United States District Court, M.D. Georgia, Columbus Division
LT. COL. JOHN CALE BROWN, SR., and DARLENA BROWN, Individually and as parents and Next Friends of JOHN CALE BROWN, JR., a Minor, Plaintiffs,
FORT BENNING FAMILY COMMUNITIES LLC, d/b/a VILLAGES OF BENNING and MICHAELS MANAGEMENT SERVICES, INC., Defendants.
CLAY D. LAND, Chief District Judge.
John Brown, Sr. is a lieutenant colonel in the United States Army. While stationed at Fort Benning, Georgia, he and his wife Darlena ("the Browns") rented a home on post from Defendant Fort Benning Family Communities, LLC, d/b/a Villages of Benning ("the Villages"). The Villages is a private company that provides residential housing to soldiers on Fort Benning pursuant to a contract with the Army. The Browns claim that lead in their rented residence made their minor son ill. They contend that the Villages failed to provide them with a reasonably safe residence, failed to properly abate the lead in their residence, and made misrepresentations to them regarding the presence of lead in the home. The Browns filed an action in the Muscogee County Superior Court, alleging state law tort claims against the Villages for negligence, nuisance, and fraud. The Villages removed the case to this Court. The Browns then amended their complaint to add more specific factual allegations in support of their fraud claim and to add Defendant Michaels Management Services Inc. as a party.
The Villages seeks dismissal of the Browns' complaint pursuant to Federal Rule of Civil Procedure 12(b)(1), contending that this Court lacks subject matter jurisdiction over the case because the Villages has derivative sovereign immunity from suit. The Villages alternatively argues that the Browns fail to state a fraud claim as a matter of law, and that the fraud claim should be dismissed pursuant to Federal Rule of Civil Procedure 12(b)(6). For the reasons set forth below, the Court finds that although the United States may be entitled to sovereign immunity, that immunity does not extend to the Villages. The Court further finds that the Browns adequately alleged a claim for fraud. Accordingly, the Villages' motion to dismiss (ECF No. 15) is denied.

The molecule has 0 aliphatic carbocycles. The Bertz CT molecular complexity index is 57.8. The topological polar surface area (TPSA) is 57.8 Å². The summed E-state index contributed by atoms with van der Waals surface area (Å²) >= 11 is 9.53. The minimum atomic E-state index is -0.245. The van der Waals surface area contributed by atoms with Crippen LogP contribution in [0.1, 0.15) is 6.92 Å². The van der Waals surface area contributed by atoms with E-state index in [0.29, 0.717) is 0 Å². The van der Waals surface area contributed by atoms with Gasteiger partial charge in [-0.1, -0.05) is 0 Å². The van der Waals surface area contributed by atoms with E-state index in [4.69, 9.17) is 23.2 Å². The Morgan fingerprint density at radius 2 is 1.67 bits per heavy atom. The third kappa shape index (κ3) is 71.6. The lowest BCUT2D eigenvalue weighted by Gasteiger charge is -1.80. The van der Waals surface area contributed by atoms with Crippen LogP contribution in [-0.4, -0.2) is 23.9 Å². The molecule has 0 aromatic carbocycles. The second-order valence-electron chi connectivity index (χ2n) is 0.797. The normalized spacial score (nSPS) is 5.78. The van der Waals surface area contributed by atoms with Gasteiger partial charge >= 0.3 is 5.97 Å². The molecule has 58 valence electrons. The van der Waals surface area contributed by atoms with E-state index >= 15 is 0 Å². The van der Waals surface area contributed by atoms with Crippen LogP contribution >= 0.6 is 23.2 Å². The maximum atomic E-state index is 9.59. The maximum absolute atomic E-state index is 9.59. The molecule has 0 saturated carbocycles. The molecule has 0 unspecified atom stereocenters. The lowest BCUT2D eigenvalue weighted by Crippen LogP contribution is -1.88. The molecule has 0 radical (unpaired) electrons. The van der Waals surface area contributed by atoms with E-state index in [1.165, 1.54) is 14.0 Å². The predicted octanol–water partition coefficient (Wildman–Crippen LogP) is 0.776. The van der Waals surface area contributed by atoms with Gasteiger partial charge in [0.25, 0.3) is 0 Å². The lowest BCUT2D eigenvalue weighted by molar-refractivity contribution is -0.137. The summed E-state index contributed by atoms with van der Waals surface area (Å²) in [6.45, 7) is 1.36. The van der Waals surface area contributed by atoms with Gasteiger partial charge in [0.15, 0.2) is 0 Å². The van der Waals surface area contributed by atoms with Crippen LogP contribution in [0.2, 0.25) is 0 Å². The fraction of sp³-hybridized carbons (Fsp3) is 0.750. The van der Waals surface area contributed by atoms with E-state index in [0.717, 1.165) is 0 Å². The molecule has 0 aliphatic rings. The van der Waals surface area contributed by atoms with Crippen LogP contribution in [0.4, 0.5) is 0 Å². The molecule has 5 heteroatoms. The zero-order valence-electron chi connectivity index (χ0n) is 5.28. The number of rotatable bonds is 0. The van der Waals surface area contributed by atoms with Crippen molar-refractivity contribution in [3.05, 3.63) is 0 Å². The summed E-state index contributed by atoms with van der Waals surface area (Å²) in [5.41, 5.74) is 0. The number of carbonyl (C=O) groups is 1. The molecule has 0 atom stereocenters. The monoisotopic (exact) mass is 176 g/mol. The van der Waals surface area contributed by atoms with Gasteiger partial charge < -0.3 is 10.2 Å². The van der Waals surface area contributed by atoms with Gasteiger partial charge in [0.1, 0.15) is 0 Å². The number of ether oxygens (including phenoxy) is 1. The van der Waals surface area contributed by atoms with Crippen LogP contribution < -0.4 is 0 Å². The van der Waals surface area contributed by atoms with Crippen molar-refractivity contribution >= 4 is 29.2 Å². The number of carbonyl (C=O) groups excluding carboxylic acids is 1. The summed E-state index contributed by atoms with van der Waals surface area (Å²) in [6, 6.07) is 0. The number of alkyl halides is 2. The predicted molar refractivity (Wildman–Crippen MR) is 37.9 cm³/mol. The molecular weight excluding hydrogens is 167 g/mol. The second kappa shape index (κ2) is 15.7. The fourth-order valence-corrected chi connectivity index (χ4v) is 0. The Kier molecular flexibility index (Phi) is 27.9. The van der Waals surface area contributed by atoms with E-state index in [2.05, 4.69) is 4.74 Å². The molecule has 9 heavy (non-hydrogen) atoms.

MOTION TO DISMISS STANDARDS
I. Rule 12(b)(1) Standard
A motion to dismiss for lack of subject matter jurisdiction under Rule 12(b)(1) can be either facial or factual. Odyssey Marine Exploration, Inc. v. Unidentified Shipwrecked Vessel, 657 F.3d 1159, 1169 (11th Cir. 2011). When a party raises a factual attack to subject matter jurisdiction, as the Villages does here, the Court "is not obligated to take the allegations in the complaint as true" but rather "may consider extrinsic evidence such as deposition testimony and affidavits." Id . (internal quotation marks omitted). The Court "may independently weigh the facts and is not constrained to view them in the light most favorable to the non-movant." Id.
II. Rule 12(b)(6) Standard
"To survive a motion to dismiss" under Federal Rule of Civil Procedure 12(b)(6), "a complaint must contain sufficient factual matter, accepted as true, to state a claim to relief that is plausible on its face.'" Ashcroft v. Iqbal, 556 U.S. 662, 678 (2009) (quoting Bell Atl. Corp. v. Twombly, 550 U.S. 544, 570 (2007)). The complaint must include sufficient factual allegations "to raise a right to relief above the speculative level." Twombly, 550 U.S. at 555. In other words, the factual allegations must "raise a reasonable expectation that discovery will reveal evidence of" the plaintiff's claims. Id. at 556. "Rule 12(b)(6) does not permit dismissal of a well-pleaded complaint simply because it strikes a savvy judge that actual proof of those facts is improbable.'" Watts v. Fla. Int'l Univ., 495 F.3d 1289, 1295 (11th Cir. 2007) (quoting Twombly, 550 U.S. at 556).